Another Quango, that makes a change a Politician saying one thing and doing another.

  • Comment number 60.

    39. At 12:03pm on 17 May 2010, newProtectorCromwell wrote:

    "Try to find out what income and expenditure are, nice and simply expressed."

    http://www.ukpublicspending.co.uk/index.php

    This website shows all government expenditure by department. Its very helpful for when politicians make outlandish claims. I can't help with income, debts etc.

  • Comment number 61.

    #57

    Right. The House of Lords is more of a problem, but not in their capacity of giving a Bill a second look, but in the fact that it is still permissible for the government to co-opt members of the HoL into the cabinet.

    It always seemed wrong to me - and look where it led: Mandelson and Adonis were two of the worst influences of the last regime. The only two to be truly in favour of a coalition of losers.

    If we want to start on dealing with the unelected in power, let's start there: no unelected members of Cabinet.

  • Comment number 62.

    Amusing rants by the obvious Labour supporters. I think it will become clear even to them how much trouble thos country is in when the current government releases the total by which we are in debt. In an earlier post, someone mentioned that their children are just starting out in life and are already burdened by this debt. Hard to believe that Gordon Brown managed to get us into this state in just 10 years, eh? More amazing, still, was the amount of debt he managed to hide from the public. Even his puppet chancellor's attempt to put a bright spin on recovery has been proven to be nothing more that a further attempt to hide the truth.

    Which is what the new office must prevent in the future.

    By the way, I have advised my children to complete their training and, as soon as possible, get the hell out of Dodge! They should emigrate to a country that has a future.

  • Comment number 63.

    #56 John_from_Hendon
    'You should note that the private sector has been just as irresponsible'

    Can't disagree with that - although at least some within the private sector have assets to show for their debt.

    As a nation we find it hard enough to save for our retirement. I find it a bit perverse that our government has been so determined to undo what little effort we do make.

    Diverting pension savings away from productive investment into government revenue expenditure is one method. Discouraging saving through the tax system is another.

    Still, I suppose if you live in the fantasy land of public sector pensions it all makes sense.

  • Comment number 64.

    54. At 12:47pm on 17 May 2010, John_from_Hendon wrote:
    'So in total we are in excess debt of £3tn or £120,000 per head of the working population, or £75,000 for every adult. When(!) we have paid this back THEN we can recover'

    Come on JFH, we all know it can't be paid back. How many people have or ever will have £120,000 spare. £120 perhaps, but not £120,000.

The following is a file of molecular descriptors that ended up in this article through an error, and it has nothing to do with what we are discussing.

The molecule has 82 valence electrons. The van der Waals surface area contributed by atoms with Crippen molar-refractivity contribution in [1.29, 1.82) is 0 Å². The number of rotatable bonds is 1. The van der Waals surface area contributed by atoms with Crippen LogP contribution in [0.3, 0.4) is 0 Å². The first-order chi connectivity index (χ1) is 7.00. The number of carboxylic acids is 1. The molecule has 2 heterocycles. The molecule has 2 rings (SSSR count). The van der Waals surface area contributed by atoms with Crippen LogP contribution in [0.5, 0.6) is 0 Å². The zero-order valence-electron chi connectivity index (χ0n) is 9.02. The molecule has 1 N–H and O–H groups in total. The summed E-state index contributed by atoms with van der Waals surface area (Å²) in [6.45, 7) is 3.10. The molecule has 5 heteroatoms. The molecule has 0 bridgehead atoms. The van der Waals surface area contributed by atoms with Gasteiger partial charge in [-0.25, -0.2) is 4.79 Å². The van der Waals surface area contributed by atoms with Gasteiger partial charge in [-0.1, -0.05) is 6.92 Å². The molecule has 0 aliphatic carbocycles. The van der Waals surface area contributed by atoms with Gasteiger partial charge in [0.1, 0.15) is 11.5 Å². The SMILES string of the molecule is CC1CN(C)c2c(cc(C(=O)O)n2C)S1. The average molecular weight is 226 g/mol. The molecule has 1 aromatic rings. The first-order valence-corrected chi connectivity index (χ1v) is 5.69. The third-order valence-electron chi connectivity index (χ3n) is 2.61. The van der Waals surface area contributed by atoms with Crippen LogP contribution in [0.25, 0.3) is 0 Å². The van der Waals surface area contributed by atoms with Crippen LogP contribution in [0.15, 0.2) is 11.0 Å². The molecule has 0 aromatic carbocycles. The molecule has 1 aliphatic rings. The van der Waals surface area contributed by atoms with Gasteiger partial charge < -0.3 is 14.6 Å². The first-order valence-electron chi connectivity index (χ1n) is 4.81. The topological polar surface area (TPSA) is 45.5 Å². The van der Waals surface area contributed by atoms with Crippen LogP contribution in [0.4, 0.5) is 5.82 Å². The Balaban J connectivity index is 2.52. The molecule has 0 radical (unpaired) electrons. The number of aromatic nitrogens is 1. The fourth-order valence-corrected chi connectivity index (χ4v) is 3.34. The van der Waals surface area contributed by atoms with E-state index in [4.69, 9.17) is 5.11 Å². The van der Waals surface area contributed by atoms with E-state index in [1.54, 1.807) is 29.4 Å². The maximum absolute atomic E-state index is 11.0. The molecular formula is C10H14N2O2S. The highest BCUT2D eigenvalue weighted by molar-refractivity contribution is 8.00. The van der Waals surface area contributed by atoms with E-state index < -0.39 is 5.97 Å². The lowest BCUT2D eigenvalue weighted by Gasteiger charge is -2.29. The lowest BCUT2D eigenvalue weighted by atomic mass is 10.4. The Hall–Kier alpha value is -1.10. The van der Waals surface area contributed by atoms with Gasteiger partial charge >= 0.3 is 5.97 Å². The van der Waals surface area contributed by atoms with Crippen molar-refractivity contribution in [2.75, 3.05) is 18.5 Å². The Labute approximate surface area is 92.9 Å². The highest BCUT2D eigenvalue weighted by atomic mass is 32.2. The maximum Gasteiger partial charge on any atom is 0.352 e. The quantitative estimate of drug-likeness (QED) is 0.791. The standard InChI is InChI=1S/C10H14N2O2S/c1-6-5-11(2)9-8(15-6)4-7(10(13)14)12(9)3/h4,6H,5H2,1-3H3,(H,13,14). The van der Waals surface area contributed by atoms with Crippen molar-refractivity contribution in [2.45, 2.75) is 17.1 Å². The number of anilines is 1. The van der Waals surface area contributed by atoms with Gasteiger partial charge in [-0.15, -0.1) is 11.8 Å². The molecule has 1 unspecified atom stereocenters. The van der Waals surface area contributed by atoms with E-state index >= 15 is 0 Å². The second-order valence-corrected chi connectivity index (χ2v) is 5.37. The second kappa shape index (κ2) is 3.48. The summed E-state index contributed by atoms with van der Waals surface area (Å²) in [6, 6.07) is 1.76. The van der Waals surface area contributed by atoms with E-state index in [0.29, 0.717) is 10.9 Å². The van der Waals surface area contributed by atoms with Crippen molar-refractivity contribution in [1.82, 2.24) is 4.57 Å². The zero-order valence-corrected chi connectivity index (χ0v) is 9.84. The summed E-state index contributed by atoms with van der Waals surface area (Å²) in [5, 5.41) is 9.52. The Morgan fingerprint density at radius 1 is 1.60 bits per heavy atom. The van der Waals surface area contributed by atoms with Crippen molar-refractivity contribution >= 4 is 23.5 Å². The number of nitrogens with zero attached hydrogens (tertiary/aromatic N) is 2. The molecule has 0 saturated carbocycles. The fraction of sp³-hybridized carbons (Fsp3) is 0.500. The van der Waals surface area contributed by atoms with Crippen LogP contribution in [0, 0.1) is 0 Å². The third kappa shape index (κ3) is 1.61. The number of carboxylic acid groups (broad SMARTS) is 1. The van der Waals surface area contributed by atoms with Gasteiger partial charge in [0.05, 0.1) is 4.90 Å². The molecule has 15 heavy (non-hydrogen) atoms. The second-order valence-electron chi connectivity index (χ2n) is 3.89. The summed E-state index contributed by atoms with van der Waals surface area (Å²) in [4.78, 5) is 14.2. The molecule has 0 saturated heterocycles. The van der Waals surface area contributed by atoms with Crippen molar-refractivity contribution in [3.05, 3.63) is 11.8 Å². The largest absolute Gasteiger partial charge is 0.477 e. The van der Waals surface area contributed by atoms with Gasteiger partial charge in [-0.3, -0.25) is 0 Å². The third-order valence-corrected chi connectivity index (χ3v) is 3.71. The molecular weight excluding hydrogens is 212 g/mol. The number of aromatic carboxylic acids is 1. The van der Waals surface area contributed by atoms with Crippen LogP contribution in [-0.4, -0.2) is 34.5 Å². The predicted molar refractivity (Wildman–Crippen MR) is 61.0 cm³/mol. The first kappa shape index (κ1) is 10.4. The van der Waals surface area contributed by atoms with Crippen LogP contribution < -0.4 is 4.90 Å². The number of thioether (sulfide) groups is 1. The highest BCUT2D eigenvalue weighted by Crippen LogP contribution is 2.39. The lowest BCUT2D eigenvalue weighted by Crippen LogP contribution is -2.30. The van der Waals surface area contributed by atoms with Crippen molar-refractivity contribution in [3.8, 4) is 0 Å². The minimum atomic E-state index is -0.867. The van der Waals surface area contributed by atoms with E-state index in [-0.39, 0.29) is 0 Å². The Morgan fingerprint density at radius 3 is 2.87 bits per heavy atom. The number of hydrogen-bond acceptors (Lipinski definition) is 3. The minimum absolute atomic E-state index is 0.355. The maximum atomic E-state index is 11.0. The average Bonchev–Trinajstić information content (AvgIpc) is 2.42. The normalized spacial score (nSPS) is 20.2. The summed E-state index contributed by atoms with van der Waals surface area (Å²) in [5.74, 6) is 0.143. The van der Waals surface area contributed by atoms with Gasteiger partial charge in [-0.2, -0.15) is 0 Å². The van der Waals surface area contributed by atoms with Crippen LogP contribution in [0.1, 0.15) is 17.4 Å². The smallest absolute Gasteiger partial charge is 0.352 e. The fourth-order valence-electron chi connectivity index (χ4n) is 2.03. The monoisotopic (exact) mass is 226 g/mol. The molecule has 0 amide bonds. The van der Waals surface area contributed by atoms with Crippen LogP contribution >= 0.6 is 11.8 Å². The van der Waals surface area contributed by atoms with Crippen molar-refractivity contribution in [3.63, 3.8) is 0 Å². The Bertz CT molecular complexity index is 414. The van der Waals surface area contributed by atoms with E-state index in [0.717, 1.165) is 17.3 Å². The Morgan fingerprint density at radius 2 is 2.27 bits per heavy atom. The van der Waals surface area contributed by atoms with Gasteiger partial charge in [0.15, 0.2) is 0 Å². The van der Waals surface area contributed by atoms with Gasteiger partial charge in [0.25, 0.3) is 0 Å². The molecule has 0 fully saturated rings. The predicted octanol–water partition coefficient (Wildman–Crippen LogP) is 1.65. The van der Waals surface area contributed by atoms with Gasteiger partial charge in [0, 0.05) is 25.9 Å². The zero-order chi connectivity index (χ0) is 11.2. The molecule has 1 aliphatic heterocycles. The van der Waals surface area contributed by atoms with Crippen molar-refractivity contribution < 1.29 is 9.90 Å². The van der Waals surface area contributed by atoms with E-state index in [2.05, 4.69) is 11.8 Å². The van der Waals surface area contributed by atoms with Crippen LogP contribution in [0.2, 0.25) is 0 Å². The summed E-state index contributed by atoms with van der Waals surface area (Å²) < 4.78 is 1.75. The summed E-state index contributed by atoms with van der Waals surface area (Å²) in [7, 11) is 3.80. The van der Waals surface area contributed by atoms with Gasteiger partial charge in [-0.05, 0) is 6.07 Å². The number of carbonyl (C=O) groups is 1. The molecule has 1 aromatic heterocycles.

Financial tip of the day = Printing Press manufacturers shares




  • Comment number 65.

    #57. RedandYellowandGreennotBlue wrote:

    "Mervyn King may not be elected and yet still hold considerable power, but at least the decisions he makes are unlikely to be self serving."

    See his £5 million pound final salary pension fund pot!

    Also as I have argued since 2008 on this blog and from 1997 directly to both M. King and his late predecessor in writing that they should have been concerned with preventing the quite obvious bubble economy developing - prior to the inevitable crash, but all they either said was that they only had to manage to the cpi.

    There are not two types of inflation, one in the cpi and the other outside - there has always been just one, and they knew it, but their integrity deficit prevented them from stopping the bubble and hence they were substantially responsible for the bubble and crash. They knew, or we have every right to expect that they should have known, about the way that financial institutions were creating credit through the CDO market and they did noting. And you want to believe this man!!!

  • Comment number 66.

    SF - could you tell us how much the psbr was out for years pre-ceeding the crises so we can judge how far out they were in forecasts? As you note, the treasury's growth forecasts were massively better than the city (and look how bad independant unemployment forecasts have been).

    And all the while during this 'bad forecasting' psbr was kept at below 40% of GDP (even if that was credit inflated) - something the Tories could only ever dream about - not that they were ever even competent to do that.

    This is old style hateful Tory politics. Osbourne is foaming at the mouth to make cuts because of the same old right wing dogma about public services, and they want to point at someone to so it doesn't look like their decision.

    The cynical interviews of the failed Tory old guard are spouting about skeletons in the closet as if goverment just stops operating in the year close to an election. It's the same old liars and failures of old - Francis Morbid, Letwin, Redwood etc etc.